But it’s clear that not everyone is enamoured with the model. Ferguson, as an independent mayor, has had to overcome considerable resistance to the model from councillors who resent a perceived reduction in their powers – or in some cases simply dislike his policies. Much opposition has been “very civilised”, he said, but some “unbelievably vicious”. Soulsby spoke of his difficult relationship with Leicestershire’s Conservative Police and Crime Commissioner, Sir Clive Loader. In response to questions, Ferguson reflected openly on some early mistakes in his stance towards councillors – in particular, referring to scrutiny by councillors as a “medieval process”.
However, he now feels he has built stronger, more collaborative relationships. Ferguson’s Cabinet of five councillors comes from four different parties, and Ferguson said he “couldn’t do the job without them”. He is also looking into how he can empower councillors in the city’s 14 neighbourhood partnerships. Soulsby claimed that scrutiny has become “very much more healthy… and effective” in Leicester since the change of model. Both agreed that the introduction of mayors does require a rethinking of the councillor’s role but did not believe that it would become less attractive in future. Soulsby spoke of “really quite good” candidates still coming forward for election in Leicester’s 2015 local elections.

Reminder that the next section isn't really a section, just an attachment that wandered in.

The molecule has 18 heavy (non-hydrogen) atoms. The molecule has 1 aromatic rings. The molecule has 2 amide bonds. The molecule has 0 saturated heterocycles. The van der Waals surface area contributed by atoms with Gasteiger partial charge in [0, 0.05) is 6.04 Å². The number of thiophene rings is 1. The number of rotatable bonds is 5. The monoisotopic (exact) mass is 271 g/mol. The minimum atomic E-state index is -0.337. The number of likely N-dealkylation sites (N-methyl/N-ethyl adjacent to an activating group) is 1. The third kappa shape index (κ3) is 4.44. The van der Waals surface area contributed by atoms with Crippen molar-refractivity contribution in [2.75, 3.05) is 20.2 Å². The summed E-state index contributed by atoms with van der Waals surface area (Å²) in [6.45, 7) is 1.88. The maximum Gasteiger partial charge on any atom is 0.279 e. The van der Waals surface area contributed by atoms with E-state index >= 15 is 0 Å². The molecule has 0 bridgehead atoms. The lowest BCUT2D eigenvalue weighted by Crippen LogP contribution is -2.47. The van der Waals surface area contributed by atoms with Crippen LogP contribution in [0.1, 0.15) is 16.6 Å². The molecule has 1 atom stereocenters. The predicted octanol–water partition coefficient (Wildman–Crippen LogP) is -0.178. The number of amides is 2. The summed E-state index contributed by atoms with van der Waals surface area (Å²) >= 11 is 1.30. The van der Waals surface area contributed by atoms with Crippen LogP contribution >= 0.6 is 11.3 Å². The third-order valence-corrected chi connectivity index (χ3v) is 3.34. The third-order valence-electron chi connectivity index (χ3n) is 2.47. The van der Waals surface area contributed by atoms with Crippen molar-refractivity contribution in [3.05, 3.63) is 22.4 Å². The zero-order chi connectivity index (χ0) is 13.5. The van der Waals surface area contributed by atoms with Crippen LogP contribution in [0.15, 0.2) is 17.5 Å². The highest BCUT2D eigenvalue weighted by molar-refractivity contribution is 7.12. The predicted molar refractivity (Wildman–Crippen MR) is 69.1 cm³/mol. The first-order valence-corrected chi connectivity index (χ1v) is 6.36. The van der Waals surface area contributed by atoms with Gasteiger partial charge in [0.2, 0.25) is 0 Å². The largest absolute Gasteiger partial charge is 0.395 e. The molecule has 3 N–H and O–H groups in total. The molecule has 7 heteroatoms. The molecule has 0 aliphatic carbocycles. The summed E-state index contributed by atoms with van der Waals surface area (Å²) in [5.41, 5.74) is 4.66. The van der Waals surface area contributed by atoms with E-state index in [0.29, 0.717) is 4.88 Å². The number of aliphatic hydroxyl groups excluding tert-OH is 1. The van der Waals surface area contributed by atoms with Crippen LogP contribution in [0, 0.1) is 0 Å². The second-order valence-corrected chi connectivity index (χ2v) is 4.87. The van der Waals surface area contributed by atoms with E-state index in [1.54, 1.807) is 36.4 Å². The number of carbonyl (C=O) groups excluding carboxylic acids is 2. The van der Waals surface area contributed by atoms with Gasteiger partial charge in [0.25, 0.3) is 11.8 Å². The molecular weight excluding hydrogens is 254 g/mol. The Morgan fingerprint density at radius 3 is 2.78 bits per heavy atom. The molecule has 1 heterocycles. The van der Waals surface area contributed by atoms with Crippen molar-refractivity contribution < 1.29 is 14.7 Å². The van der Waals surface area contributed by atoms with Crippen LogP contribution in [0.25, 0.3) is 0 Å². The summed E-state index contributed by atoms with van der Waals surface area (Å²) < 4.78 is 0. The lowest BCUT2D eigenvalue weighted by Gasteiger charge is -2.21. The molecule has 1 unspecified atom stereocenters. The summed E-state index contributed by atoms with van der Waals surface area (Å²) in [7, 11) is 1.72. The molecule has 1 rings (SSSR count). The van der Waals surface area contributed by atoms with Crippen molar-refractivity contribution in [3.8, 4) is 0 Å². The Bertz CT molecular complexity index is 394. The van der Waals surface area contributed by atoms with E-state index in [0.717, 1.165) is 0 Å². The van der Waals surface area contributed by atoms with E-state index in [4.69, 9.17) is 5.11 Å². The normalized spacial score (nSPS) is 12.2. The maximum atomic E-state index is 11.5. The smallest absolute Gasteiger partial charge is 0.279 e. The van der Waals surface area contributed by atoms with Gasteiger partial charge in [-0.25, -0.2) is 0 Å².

The audience’s questions were mainly focused on the future. Some questions related to how the model of cities could be improved. Here, both mayors wholeheartedly supported the idea of greater proportional representation in local elections. Soulsby was clear that such a system would dramatically reduce his party’s power in Leicester but still believes the system would be far more functional.
Other questions focused on how cities could win further powers from Whitehall and Westminster and how the next government should think about and support city-regional government in England after May 2015. Ferguson pointed to his work bringing together Bristol with three neighbouring councils: “We call it CUBA… the County that Used to Be Avon.” He argued that the area is ready to take on transport powers similar to Greater London. Ferguson also appears to hope that walking the walk will accelerate devolution to the region. “I travel a lot,” he said, “and when I’m abroad I’m mayor of the city region” – not just selling Bristol, but Somerset and other neighbouring areas too. Soulsby wants local government to take on responsibilities from police and crime commissioners too. “I’m not quite sure what they’re meant to do,” he said. Both pointed to Greater Manchester, recent recipient of these powers as well as control of health, as the example to emulate in the next parliament.
They freely admit, however, that – though all parties have promised to devolve further after the election – no one knows what will happen next. Ferguson said further devolution to cities is “not inevitable” – a sensible view given broken promises in the past. And both recognised that gaining further powers is no more important than doing well with the powers they already have.
After all, come May 7, Peter Soulsby will face Leicester’s verdict on his first term as mayor. George Ferguson has a year longer to wait for the electorate’s judgement. And both may wait longer still to find out whether the mayoral model about which they are so passionate grows stronger and expands across England.
The event was hosted by the Institute for Government, the University of Bristol and the University of the West of England.